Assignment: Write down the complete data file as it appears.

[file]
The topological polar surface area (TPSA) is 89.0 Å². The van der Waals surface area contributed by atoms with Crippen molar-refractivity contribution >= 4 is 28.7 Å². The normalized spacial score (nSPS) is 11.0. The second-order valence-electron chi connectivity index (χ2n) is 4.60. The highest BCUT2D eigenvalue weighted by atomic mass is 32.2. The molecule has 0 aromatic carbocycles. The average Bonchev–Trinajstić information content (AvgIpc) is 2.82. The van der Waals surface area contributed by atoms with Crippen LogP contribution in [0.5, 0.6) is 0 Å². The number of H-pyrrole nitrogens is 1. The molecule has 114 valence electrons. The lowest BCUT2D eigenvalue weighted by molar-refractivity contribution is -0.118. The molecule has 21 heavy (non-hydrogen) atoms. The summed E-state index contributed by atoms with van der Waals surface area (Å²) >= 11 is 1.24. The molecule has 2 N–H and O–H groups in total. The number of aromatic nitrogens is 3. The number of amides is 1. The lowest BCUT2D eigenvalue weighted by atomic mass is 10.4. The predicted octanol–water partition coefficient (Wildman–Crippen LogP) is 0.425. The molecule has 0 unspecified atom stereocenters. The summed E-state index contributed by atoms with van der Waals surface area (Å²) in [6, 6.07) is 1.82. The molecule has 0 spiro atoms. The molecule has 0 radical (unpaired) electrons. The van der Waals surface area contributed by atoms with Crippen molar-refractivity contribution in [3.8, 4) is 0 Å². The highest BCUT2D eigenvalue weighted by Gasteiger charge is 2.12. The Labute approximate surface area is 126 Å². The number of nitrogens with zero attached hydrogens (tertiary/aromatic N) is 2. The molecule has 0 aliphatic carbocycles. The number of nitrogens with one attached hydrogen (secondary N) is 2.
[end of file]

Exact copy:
The topological polar surface area (TPSA) is 89.0 Å². The van der Waals surface area contributed by atoms with Crippen molar-refractivity contribution >= 4 is 28.7 Å². The normalized spacial score (nSPS) is 11.0. The second-order valence-electron chi connectivity index (χ2n) is 4.60. The highest BCUT2D eigenvalue weighted by atomic mass is 32.2. The molecule has 0 aromatic carbocycles. The average Bonchev–Trinajstić information content (AvgIpc) is 2.82. The van der Waals surface area contributed by atoms with Crippen LogP contribution in [0.5, 0.6) is 0 Å². The number of H-pyrrole nitrogens is 1. The molecule has 114 valence electrons. The lowest BCUT2D eigenvalue weighted by molar-refractivity contribution is -0.118. The molecule has 21 heavy (non-hydrogen) atoms. The summed E-state index contributed by atoms with van der Waals surface area (Å²) >= 11 is 1.24. The molecule has 2 N–H and O–H groups in total. The number of aromatic nitrogens is 3. The number of amides is 1. The lowest BCUT2D eigenvalue weighted by atomic mass is 10.4. The predicted octanol–water partition coefficient (Wildman–Crippen LogP) is 0.425. The molecule has 0 unspecified atom stereocenters. The summed E-state index contributed by atoms with van der Waals surface area (Å²) in [6, 6.07) is 1.82. The molecule has 0 spiro atoms. The molecule has 0 radical (unpaired) electrons. The van der Waals surface area contributed by atoms with Crippen molar-refractivity contribution in [3.8, 4) is 0 Å². The highest BCUT2D eigenvalue weighted by Gasteiger charge is 2.12. The Labute approximate surface area is 126 Å². The number of nitrogens with zero attached hydrogens (tertiary/aromatic N) is 2. The molecule has 0 aliphatic carbocycles. The number of nitrogens with one attached hydrogen (secondary N) is 2.